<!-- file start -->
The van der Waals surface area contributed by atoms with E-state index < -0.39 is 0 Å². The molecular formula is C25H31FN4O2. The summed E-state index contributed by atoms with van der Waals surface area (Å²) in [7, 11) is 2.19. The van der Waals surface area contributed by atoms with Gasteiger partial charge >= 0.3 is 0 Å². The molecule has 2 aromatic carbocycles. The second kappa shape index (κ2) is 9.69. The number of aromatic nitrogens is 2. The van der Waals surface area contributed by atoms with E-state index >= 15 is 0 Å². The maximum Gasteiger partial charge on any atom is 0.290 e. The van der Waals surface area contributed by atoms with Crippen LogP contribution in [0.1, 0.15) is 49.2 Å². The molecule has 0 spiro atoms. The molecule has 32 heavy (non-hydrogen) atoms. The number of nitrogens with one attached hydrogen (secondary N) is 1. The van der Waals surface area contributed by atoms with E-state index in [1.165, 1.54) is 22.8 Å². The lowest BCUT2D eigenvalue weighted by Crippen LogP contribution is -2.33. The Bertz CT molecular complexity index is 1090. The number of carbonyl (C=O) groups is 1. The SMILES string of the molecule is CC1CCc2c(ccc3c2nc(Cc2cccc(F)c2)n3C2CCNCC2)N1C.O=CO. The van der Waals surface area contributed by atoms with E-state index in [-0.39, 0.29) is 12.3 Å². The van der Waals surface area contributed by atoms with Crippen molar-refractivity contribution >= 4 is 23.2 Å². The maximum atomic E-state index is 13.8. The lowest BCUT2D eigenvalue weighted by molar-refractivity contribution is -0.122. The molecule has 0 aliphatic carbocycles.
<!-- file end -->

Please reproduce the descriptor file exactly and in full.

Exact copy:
The van der Waals surface area contributed by atoms with E-state index < -0.39 is 0 Å². The molecular formula is C25H31FN4O2. The summed E-state index contributed by atoms with van der Waals surface area (Å²) in [7, 11) is 2.19. The van der Waals surface area contributed by atoms with Gasteiger partial charge >= 0.3 is 0 Å². The molecule has 2 aromatic carbocycles. The second kappa shape index (κ2) is 9.69. The number of aromatic nitrogens is 2. The van der Waals surface area contributed by atoms with E-state index >= 15 is 0 Å². The maximum Gasteiger partial charge on any atom is 0.290 e. The van der Waals surface area contributed by atoms with Crippen LogP contribution in [0.1, 0.15) is 49.2 Å². The molecule has 0 spiro atoms. The molecule has 32 heavy (non-hydrogen) atoms. The number of nitrogens with one attached hydrogen (secondary N) is 1. The van der Waals surface area contributed by atoms with E-state index in [1.165, 1.54) is 22.8 Å². The lowest BCUT2D eigenvalue weighted by Crippen LogP contribution is -2.33. The Bertz CT molecular complexity index is 1090. The number of carbonyl (C=O) groups is 1. The SMILES string of the molecule is CC1CCc2c(ccc3c2nc(Cc2cccc(F)c2)n3C2CCNCC2)N1C.O=CO. The van der Waals surface area contributed by atoms with E-state index in [-0.39, 0.29) is 12.3 Å². The van der Waals surface area contributed by atoms with Crippen molar-refractivity contribution >= 4 is 23.2 Å². The maximum atomic E-state index is 13.8. The lowest BCUT2D eigenvalue weighted by molar-refractivity contribution is -0.122. The molecule has 0 aliphatic carbocycles.